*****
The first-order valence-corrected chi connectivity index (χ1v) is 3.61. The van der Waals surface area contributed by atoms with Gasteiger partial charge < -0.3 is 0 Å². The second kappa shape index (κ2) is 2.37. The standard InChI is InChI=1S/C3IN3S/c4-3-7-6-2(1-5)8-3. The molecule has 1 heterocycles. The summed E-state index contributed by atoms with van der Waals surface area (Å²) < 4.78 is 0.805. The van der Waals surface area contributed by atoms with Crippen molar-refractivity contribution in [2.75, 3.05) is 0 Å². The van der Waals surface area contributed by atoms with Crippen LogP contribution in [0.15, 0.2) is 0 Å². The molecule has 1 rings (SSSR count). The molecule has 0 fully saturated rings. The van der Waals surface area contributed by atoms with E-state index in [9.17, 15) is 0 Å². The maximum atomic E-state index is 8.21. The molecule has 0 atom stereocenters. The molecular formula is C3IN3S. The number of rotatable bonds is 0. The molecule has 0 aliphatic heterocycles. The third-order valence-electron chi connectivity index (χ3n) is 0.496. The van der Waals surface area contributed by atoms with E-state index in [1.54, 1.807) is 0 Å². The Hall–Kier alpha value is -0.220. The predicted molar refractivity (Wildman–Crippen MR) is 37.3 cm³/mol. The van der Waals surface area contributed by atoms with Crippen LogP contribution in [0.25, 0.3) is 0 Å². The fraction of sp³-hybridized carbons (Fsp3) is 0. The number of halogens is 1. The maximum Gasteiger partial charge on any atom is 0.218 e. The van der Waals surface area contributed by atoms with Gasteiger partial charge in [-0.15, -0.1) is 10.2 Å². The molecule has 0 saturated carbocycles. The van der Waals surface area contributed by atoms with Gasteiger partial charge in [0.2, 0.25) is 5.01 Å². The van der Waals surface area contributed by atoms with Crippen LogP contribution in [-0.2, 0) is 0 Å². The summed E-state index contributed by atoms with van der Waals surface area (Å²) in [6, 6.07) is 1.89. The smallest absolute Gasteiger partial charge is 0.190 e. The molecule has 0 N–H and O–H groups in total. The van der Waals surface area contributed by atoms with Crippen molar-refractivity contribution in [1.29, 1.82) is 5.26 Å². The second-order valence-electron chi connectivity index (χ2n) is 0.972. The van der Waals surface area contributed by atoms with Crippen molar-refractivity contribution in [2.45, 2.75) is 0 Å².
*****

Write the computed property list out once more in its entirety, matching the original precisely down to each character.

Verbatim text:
The first-order valence-corrected chi connectivity index (χ1v) is 3.61. The van der Waals surface area contributed by atoms with Gasteiger partial charge < -0.3 is 0 Å². The second kappa shape index (κ2) is 2.37. The standard InChI is InChI=1S/C3IN3S/c4-3-7-6-2(1-5)8-3. The molecule has 1 heterocycles. The summed E-state index contributed by atoms with van der Waals surface area (Å²) < 4.78 is 0.805. The van der Waals surface area contributed by atoms with Crippen molar-refractivity contribution in [2.75, 3.05) is 0 Å². The van der Waals surface area contributed by atoms with Crippen LogP contribution in [0.15, 0.2) is 0 Å². The molecule has 1 rings (SSSR count). The molecule has 0 fully saturated rings. The van der Waals surface area contributed by atoms with E-state index in [9.17, 15) is 0 Å². The maximum atomic E-state index is 8.21. The molecule has 0 atom stereocenters. The molecular formula is C3IN3S. The number of rotatable bonds is 0. The molecule has 0 aliphatic heterocycles. The third-order valence-electron chi connectivity index (χ3n) is 0.496. The van der Waals surface area contributed by atoms with E-state index in [1.54, 1.807) is 0 Å². The Hall–Kier alpha value is -0.220. The predicted molar refractivity (Wildman–Crippen MR) is 37.3 cm³/mol. The van der Waals surface area contributed by atoms with Crippen LogP contribution in [0.25, 0.3) is 0 Å². The fraction of sp³-hybridized carbons (Fsp3) is 0. The number of halogens is 1. The maximum Gasteiger partial charge on any atom is 0.218 e. The van der Waals surface area contributed by atoms with Gasteiger partial charge in [-0.15, -0.1) is 10.2 Å². The molecule has 0 saturated carbocycles. The van der Waals surface area contributed by atoms with Gasteiger partial charge in [0.2, 0.25) is 5.01 Å². The van der Waals surface area contributed by atoms with Crippen LogP contribution in [-0.2, 0) is 0 Å². The summed E-state index contributed by atoms with van der Waals surface area (Å²) in [6, 6.07) is 1.89. The smallest absolute Gasteiger partial charge is 0.190 e. The molecule has 0 N–H and O–H groups in total. The van der Waals surface area contributed by atoms with Crippen molar-refractivity contribution in [1.29, 1.82) is 5.26 Å². The second-order valence-electron chi connectivity index (χ2n) is 0.972. The van der Waals surface area contributed by atoms with Crippen molar-refractivity contribution in [2.45, 2.75) is 0 Å².